It looks as though the gearbox was a two-shaft all-indirect unit, foreshadowing the boxes fitted to the Lodekka and Loline 20-25 years later, so presumably it was a tailor-made job, all adding to the cost.
I wonder what the traction would have been like for hill-starts on a wet road?
The drawings suggest that there was no formally-defined rear platform, which may explain the choice of a single forward-facing seat by the n/s rear wheelarch.
Whatever the potential problems posed by so many untried features, I'm still full of admiration for this handsome and ingeniously-designed bus. I wish it had all led to something.

Ian Thompson


14/02/13 - 07:14

Ken Blacker wrote a series of five articles that were published in Buses Illustrated over the period February to June 1960 (issues 59 to 63). These articles comprehensively covered the history of the Gilford Motor Co and Wycombe Motor Bodies Ltd. The use of information from these articles is acknowledged in the PSV Circle's publication MM5 dealing with Gilford and Wycombe.
The front wheel drive Gilfords are covered in the third of the Buses Illustrated articles (April 1960). The article says that the two front wheel drive Gilfords were inspired by a flat floor chassisless single deck bus built by the American Car and Foundry Motors Company in 1925. The Gilfords had bodies built by Wycombe (the double decker being the only such venture by Wycombe). The main frame members consisted of open rectangular steel sections with roof members that were bolted together to form a series of hoops. The floor level of the lower deck was just over 13 inches above ground with five feet ten and a half inches headroom in the lower deck and five feet eight and a half inches headroom in the upper deck. Both floors were completely flat and the overall height of the double decker 12 feet 11 inches. The single decker's overall height was seven feet ten inches. Gruss air springs were used - four on the rear axle (of forged construction with what would see to be of 'dropped axle' configuration) and two on the front 'axle'. The engine was installed 'back to front' with the drive unit and gearbox ahead of the engine. The engine projected into the lower saloon by one foot and eleven inches with room for a single seat on either side of it. The rear wheels were singles and tyre size was 11.25 x 20 all round. The seat frames on the double decker were of tubular steel construction with two single seaters at the side of the rear wheel arches. Total seating capacity was 56 with the seating split being given as 31/25 by the PSV Circle.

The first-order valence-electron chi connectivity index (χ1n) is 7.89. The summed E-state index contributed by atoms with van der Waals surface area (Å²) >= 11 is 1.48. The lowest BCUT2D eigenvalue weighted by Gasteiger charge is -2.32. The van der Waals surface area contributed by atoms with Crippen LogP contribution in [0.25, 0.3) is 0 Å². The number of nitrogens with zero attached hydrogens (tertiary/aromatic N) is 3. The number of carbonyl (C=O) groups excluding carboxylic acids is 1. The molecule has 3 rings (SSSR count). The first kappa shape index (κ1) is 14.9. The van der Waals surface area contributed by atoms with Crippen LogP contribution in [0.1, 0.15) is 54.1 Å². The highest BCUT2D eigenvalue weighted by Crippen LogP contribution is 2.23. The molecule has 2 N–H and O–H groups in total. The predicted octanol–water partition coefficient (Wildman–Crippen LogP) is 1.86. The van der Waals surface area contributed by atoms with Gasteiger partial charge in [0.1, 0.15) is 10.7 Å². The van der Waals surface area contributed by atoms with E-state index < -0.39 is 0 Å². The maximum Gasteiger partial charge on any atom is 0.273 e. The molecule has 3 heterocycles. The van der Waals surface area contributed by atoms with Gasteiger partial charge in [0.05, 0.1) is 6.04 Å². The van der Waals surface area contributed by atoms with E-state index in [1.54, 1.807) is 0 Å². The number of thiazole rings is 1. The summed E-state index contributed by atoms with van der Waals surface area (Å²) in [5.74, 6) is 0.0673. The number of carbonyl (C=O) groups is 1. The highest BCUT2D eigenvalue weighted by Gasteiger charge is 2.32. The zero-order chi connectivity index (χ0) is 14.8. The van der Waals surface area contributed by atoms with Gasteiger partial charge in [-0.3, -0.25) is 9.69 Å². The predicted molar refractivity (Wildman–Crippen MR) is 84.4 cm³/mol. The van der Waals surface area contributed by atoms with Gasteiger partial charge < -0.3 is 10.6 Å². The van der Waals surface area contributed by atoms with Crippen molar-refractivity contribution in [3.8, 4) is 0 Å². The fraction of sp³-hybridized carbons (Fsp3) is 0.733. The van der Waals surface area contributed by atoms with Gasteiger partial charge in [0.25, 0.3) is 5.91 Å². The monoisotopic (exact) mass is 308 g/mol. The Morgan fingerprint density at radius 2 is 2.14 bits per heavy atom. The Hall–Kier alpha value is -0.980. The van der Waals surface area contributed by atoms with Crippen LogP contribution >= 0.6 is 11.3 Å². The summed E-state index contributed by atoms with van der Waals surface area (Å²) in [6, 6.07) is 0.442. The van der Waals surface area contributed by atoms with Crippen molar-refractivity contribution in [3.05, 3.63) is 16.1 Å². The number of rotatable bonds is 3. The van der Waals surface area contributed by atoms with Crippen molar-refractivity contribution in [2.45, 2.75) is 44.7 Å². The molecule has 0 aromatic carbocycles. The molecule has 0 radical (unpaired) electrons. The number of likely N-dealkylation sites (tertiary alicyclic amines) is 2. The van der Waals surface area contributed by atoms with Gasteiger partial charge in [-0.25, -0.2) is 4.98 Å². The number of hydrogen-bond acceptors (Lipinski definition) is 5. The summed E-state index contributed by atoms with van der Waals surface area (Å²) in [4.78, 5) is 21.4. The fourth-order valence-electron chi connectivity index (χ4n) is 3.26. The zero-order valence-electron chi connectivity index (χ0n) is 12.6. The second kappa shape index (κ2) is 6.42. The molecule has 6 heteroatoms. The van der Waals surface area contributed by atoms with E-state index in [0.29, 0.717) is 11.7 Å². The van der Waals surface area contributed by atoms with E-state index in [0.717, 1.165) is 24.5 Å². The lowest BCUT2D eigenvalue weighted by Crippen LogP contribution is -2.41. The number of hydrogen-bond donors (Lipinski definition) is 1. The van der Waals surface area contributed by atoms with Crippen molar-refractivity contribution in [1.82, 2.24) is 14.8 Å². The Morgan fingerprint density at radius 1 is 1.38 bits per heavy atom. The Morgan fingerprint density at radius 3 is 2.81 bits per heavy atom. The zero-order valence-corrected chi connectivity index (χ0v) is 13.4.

On the question of engines the article gives these as Junkers diesel engines of six cylinder two stoke, horizontal, opposed piston, design (77mm bore by 210mm stroke developing 120 hp at 2,000 rpm)chosen for its compact size. However, the article has an illustration of the double decker's engine and gearbox/transmission unit and this shows a vertical engine. An appeal to readers is made in the article for any information on the engine and a letter on this subject appeared in the June 1960 issue (in which the fifth and final article also appears). The letter, from K H Brown of High Wycombe, says that the writer's uncle was a draughtsman with Gilford between 1927 and 1932. The uncle was able to answer the query about the engine by saying that the six cylinder opposed piston engine, built under licence, by implication by Gilford, was never completed and a Meadows engine installed by Gilford instead. The PSV Circle publication says that there were problems with the manufacturing rights and although a 'Junkers' engine was fitted when the double decker was on display at the 1931 Olympia Show it was not operational.
Both the double and single decker (principally the single decker) were subsequently seen on road test in the High Wycombe area but no orders were forthcoming and the double decker was converted to a trolleybus.